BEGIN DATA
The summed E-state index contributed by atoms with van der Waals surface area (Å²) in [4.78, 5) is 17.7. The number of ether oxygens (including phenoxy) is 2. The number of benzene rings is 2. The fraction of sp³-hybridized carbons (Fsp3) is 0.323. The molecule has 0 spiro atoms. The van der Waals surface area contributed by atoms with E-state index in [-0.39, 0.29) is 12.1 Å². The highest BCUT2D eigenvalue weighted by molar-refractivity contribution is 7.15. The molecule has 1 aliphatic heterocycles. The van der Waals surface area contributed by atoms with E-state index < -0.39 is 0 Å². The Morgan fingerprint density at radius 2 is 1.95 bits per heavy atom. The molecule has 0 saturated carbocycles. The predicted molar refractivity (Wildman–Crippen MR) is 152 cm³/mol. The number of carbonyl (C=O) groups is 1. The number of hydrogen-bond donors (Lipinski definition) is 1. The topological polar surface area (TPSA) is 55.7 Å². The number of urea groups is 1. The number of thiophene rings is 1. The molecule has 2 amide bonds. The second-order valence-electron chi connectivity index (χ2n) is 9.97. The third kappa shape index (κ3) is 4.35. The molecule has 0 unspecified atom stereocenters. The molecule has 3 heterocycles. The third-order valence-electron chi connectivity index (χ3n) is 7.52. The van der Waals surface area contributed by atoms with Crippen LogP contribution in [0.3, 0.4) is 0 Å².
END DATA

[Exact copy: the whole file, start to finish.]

The summed E-state index contributed by atoms with van der Waals surface area (Å²) in [4.78, 5) is 17.7. The number of ether oxygens (including phenoxy) is 2. The number of benzene rings is 2. The fraction of sp³-hybridized carbons (Fsp3) is 0.323. The molecule has 0 spiro atoms. The van der Waals surface area contributed by atoms with E-state index in [-0.39, 0.29) is 12.1 Å². The highest BCUT2D eigenvalue weighted by molar-refractivity contribution is 7.15. The molecule has 1 aliphatic heterocycles. The van der Waals surface area contributed by atoms with E-state index < -0.39 is 0 Å². The Morgan fingerprint density at radius 2 is 1.95 bits per heavy atom. The molecule has 0 saturated carbocycles. The predicted molar refractivity (Wildman–Crippen MR) is 152 cm³/mol. The number of carbonyl (C=O) groups is 1. The number of hydrogen-bond donors (Lipinski definition) is 1. The topological polar surface area (TPSA) is 55.7 Å². The number of urea groups is 1. The number of thiophene rings is 1. The molecule has 2 amide bonds. The second-order valence-electron chi connectivity index (χ2n) is 9.97. The third kappa shape index (κ3) is 4.35. The molecule has 0 unspecified atom stereocenters. The molecule has 3 heterocycles. The third-order valence-electron chi connectivity index (χ3n) is 7.52. The van der Waals surface area contributed by atoms with Crippen LogP contribution in [0.3, 0.4) is 0 Å².